On Thursday, Deputy Secretary of State Wendy Sherman met with Qin Gang, China’s new ambassador to the US. The two envoys reviewed issues raised in Sherman’s recent visit to Tianjin, China, the State Department said in a brief statement.
The State Department provided no further details on the meeting. The Chinese embassy said Qin expressed to Sherman that the US-China relationship is at a “new crossroads.”
The embassy said Qin will work as ambassador to “follow the spirit of the telephone conversation between President Xi Jinping and President Joe Biden on the eve of Chinese New Year, enhance communication and dialogue with the US side, and work to promote a rational, stable, manageable and constructive China-US relationship.”
Sherman met with China’s foreign minister and vice foreign minister in Tianjin at the end of July. Like most meetings between US and Chinese officials these days, the talks were tense. Sherman “raised concerns” over issues such as Hong Kong, Xinjiang, Tibet, Taiwan, the South, and East China Seas, the typical list of talking points recited by US officials when condemning Beijing.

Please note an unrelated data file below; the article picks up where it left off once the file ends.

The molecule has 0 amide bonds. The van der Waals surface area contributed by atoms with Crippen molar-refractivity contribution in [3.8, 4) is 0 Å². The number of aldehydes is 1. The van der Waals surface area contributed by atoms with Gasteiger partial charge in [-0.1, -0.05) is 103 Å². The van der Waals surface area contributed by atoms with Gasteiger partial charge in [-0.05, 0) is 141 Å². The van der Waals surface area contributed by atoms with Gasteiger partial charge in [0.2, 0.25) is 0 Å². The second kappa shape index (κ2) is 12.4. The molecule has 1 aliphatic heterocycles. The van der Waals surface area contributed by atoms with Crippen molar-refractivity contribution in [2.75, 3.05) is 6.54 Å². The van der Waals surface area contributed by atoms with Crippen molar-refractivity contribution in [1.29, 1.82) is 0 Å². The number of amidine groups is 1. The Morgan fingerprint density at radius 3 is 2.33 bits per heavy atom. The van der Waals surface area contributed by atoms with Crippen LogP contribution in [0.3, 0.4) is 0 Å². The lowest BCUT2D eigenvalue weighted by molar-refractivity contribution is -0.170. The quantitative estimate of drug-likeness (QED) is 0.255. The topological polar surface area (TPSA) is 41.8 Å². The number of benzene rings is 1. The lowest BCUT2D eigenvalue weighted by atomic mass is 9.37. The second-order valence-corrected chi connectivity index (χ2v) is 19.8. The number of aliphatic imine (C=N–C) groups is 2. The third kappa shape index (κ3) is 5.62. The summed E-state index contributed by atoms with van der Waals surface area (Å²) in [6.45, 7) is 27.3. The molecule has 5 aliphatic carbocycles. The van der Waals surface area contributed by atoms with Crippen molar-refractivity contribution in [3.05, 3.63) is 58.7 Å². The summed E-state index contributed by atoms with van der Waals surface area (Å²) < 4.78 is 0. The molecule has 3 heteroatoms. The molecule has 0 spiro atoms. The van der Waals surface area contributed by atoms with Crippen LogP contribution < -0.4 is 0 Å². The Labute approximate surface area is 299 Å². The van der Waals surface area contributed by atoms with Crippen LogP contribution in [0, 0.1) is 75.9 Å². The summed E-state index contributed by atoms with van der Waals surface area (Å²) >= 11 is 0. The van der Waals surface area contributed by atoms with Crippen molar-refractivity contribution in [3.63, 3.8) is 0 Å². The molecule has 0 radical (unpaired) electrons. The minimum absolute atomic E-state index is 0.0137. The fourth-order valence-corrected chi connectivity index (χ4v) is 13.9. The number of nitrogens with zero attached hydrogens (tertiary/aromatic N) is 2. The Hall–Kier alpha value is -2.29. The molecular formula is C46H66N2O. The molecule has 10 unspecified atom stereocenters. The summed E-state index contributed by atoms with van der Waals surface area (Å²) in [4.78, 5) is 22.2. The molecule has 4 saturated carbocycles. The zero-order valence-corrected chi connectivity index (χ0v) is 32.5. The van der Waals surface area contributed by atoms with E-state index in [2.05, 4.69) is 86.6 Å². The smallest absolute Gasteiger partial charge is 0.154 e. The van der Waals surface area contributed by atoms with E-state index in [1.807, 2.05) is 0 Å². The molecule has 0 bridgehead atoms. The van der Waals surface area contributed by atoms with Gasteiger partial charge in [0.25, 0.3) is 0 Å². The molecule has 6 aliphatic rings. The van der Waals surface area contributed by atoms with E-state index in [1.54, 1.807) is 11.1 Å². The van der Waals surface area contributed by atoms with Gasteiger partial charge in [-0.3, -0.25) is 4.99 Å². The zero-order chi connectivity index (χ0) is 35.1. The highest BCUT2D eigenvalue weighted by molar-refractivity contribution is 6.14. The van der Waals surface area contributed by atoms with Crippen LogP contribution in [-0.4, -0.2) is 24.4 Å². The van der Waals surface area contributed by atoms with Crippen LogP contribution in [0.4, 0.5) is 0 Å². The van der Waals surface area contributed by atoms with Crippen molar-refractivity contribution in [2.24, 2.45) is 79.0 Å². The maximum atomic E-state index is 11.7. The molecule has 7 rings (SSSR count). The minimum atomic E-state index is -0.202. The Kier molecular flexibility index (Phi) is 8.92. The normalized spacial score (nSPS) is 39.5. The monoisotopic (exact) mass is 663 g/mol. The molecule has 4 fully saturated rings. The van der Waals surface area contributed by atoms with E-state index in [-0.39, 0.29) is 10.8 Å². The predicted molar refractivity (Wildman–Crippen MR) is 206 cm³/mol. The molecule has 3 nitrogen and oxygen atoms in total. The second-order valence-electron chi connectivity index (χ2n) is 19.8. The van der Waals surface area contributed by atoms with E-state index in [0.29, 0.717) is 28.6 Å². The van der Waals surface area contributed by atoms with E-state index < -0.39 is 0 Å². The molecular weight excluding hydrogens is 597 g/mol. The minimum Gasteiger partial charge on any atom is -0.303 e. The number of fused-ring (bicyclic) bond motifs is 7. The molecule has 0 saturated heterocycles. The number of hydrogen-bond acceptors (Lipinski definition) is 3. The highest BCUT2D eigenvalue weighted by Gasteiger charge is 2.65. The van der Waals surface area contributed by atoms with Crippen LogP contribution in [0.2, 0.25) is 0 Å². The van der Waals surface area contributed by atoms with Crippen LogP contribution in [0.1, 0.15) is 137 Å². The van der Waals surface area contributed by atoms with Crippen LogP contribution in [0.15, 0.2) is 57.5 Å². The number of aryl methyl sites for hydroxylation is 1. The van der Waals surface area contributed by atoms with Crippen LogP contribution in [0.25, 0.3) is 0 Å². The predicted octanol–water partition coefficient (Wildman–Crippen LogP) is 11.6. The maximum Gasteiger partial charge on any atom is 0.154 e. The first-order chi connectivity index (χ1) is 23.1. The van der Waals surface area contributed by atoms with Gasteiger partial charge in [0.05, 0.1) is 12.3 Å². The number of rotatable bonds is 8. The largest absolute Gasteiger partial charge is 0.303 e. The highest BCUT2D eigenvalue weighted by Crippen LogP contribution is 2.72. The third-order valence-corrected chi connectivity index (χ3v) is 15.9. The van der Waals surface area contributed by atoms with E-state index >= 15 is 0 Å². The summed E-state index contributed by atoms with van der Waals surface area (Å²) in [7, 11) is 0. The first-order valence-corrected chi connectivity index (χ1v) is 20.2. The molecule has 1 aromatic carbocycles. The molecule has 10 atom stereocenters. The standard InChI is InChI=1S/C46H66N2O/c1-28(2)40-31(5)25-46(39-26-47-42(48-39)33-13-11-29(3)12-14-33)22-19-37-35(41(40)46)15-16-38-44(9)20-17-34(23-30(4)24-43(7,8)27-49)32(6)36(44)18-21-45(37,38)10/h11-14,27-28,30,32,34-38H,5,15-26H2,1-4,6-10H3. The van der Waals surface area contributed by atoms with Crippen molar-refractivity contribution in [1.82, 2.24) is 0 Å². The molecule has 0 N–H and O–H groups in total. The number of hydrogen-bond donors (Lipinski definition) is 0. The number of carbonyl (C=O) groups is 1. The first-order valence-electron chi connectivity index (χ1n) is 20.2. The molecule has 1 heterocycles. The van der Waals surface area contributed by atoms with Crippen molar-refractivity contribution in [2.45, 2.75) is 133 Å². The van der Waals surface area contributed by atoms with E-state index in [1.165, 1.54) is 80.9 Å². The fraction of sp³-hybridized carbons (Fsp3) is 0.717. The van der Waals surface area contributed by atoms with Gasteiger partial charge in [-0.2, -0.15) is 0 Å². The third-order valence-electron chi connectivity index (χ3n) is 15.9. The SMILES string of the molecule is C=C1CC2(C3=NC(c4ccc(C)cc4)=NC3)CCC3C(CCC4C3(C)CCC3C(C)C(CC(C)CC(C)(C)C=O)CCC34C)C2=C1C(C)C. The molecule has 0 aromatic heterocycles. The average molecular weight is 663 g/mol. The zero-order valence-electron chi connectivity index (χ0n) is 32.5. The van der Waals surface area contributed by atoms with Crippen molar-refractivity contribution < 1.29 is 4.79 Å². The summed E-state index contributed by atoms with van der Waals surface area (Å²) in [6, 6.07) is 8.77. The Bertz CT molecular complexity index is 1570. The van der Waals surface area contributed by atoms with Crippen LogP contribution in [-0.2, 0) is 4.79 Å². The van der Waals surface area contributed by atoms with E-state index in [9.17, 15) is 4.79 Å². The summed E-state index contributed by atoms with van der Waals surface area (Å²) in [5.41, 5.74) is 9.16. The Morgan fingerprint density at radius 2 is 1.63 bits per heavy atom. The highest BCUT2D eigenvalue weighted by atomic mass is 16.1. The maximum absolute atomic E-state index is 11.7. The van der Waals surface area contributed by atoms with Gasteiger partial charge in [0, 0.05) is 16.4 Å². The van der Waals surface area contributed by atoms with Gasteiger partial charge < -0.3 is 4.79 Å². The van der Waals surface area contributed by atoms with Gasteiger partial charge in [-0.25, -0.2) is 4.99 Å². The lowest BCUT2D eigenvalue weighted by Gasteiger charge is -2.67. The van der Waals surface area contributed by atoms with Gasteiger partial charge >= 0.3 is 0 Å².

For their part, the Chinese officials handed Sherman a list of steps Beijing wants Washington to take to improve relations. The requests include dropping the extradition request for Huawei financial chief Meng Wanzhou, lifting sanctions on Chinese officials, and easing visa restrictions for Chinese students and Communist Party members. With the Biden administration focused on confronting China, it’s unlikely that any of Beijing’s requests will be fulfilled.
While US and Chinese officials have been talking, the Biden administration has not been sending friendly signals to Beijing. For example, ahead of Sherman’s visit to Tianjin, the Biden administration slapped sanctions on Chinese officials over Hong Kong. Biden’s Pentagon has also identified China as its top “pacing threat” and is working to rally Asian countries against Beijing.